How the DTPA Changed
For Cases Filed after September 1, 1996

by Donald Ray Burger
Attorney at Law

Major changes were made in the Deceptive Trade Practices-Consumer Protection Act, (commonly called the DTPA) in the last session of the legislature. These changes go into effect for any cause of action based on the DTPA that accrues after September 1, 1995, and any lawsuit filed under the DTPA after September 1, 1996, regardless of when the cause of action accrued. This article will discuss some of those changes.

Elimination of Most Damages. The biggest change in the DTPA was the major restriction of the kinds of damages for which a plaintiff may recover. Prior law allowed a successful DTPA plaintiff to recover any type of actual damage available at common law. In other words, DTPA claims were treated like any other claim as far as types of recoverable damages were concerned.

Now, however, most regular damages have been eliminated. Section 17.50(b)(1) limits the DTPA plaintiff to economic damages only. The definition of "economic damages" specifically does not include damages for physical pain and mental anguish, loss of consortium, disfigurement, physical impairment, and loss of companionship or loss of society. Mental anguish damages are eliminated unless the plaintiff proves that the defendant's conduct was committed "knowingly," which is defined as actual awareness at the time of the transaction of the falsity or of the unfair deceptive nature of the act or practice.

Trebling. The former DTPA allowed the jury to treble all damages if the defendant's conduct was committed knowingly. Three changes to the former rules were made.

First, there is no longer any automatic trebling of the first $1,000 of damages.

Second, if the plaintiff proves the defendant's conduct was committed knowingly, then the jury can treble the economic damages, but not mental anguish damages, if it so chooses. This trebling is not automatic. The jury can award not more than three times the amount of economic damages. They do not have to award anything.

Third, if the plaintiff proves the defendant's conduct was committed "intentionally," then the jury may award not more than three times the amount of damages for mental anguish and economic damages. "Intentionally" means knowing conduct plus a specific intent that the consumer relies on the deception to the consumer's detriment.

Defenses: No Detrimental Reliance. Many specific types of deceptive trade practices are listed in Section 17.46, the so-called "laundry list" of the DTPA. Before, if a plaintiff proved that a defendant violated one of the sections on the "list" (e.g., selling used goods as new ones), the plaintiff won. Now, the plaintiff must also prove that there was reliance on the deception to the plaintiff's detriment before there can be recovery.

Defenses: Tender of Settlement. Under the prior act, the defendant had sixty days after receiving a DTPA Notice Letter to make a bona fide settlement offer. If they made such an offer, the defendant could limit the plaintiff's recovery if the offer was substantially the same as the award of the jury.

Under the new Act, a defendant gets three chances to limit a plaintiff's recovery. The defendant still has the sixty days after the Notice Letter to make an Offer of Settlement, but the defendant also has a new ninety-day window beginning on the date defendant's answer is filed, unless mediation is compelled. And any party may now compel mediation by filing a motion to compel mediation not later than the 90th day after the date of service. If there is mediation, the defendant has a twenty-day window after mediation to make the Offer of Settlement. If the judge finds that the Offer of Settlement is substantially the same or greater than the damages found by the jury, the plaintiff gets the lesser of the amount of the offer or the damages found by the jury and the plaintiff's attorney's fees are recoverable only for fees incurred as of the date of the offer.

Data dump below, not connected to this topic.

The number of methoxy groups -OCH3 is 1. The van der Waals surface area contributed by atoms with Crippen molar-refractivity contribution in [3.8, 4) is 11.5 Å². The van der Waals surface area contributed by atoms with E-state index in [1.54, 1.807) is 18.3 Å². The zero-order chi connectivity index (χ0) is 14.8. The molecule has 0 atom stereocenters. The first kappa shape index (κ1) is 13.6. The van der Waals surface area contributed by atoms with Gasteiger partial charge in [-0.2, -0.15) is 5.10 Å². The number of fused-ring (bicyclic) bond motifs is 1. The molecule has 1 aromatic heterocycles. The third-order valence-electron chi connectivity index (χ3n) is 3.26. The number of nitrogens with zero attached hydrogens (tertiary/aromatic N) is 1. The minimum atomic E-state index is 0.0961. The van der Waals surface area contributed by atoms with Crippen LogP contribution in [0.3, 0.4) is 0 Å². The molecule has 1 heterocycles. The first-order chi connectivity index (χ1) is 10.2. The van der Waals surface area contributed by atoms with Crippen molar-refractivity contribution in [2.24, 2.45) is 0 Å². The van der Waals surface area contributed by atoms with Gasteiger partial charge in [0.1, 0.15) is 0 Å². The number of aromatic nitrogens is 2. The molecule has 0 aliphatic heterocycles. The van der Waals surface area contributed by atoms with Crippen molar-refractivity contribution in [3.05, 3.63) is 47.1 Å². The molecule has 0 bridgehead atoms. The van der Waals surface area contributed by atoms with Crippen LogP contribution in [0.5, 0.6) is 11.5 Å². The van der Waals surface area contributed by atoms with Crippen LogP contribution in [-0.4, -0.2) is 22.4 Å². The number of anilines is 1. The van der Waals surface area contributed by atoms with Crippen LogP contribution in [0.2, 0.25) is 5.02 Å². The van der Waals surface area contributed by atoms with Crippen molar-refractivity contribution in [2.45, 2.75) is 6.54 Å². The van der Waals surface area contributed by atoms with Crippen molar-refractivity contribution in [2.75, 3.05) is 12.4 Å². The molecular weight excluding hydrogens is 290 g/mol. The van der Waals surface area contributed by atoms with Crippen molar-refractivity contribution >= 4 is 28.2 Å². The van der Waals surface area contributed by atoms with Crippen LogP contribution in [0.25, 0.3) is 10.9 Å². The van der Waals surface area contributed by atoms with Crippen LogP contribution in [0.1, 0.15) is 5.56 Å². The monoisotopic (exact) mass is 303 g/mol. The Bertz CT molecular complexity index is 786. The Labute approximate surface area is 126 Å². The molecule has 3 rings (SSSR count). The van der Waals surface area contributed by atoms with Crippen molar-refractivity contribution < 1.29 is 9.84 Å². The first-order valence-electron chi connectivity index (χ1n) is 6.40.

Defenses: Transactions not covered. First, businesses with more than $25,000,000 in assets may not bring a DTPA action.

Second, the DTPA does not apply to transactions involving more than $100,000 if the consumer is represented by a lawyer not provided or suggested by the defendant and the transaction does not involve the consumer's residence.

Third, the DTPA does not apply to transactions over $500,000, whether the consumer has a lawyer or not, unless the transaction involves the consumer's residence.

Fourth, claims arising from the rendering of professional services are exempted. However, the exemption does not apply to ( a) express misrepresentations of a material fact, (b) breaches of express warranties, or (c) an unconscionable course of action that cannot be characterized as advice, judgment or opinion. The exemption also does not apply to "the failure to disclose information concerning goods or services that was known at the time of the transaction if such failure to disclose such information was intended to induce the consumer into a transaction into which the consumer would not have entered had the information been disclosed."

Waivers. Section 17.42 on Waivers was modified. Waiving the DTPA is possible, but difficult. The waiver must be (1) in writing, (2) signed by the consumer, (3) who is not in "a significantly disparate bargaining position, and (4) who is represented by an attorney not selected or suggested by the defendant. Requirements as to type, size and wording of the waiver are also set forth.

Written by Donald Ray Burger, Attorney at Law
Last Revised: May 12, 1996

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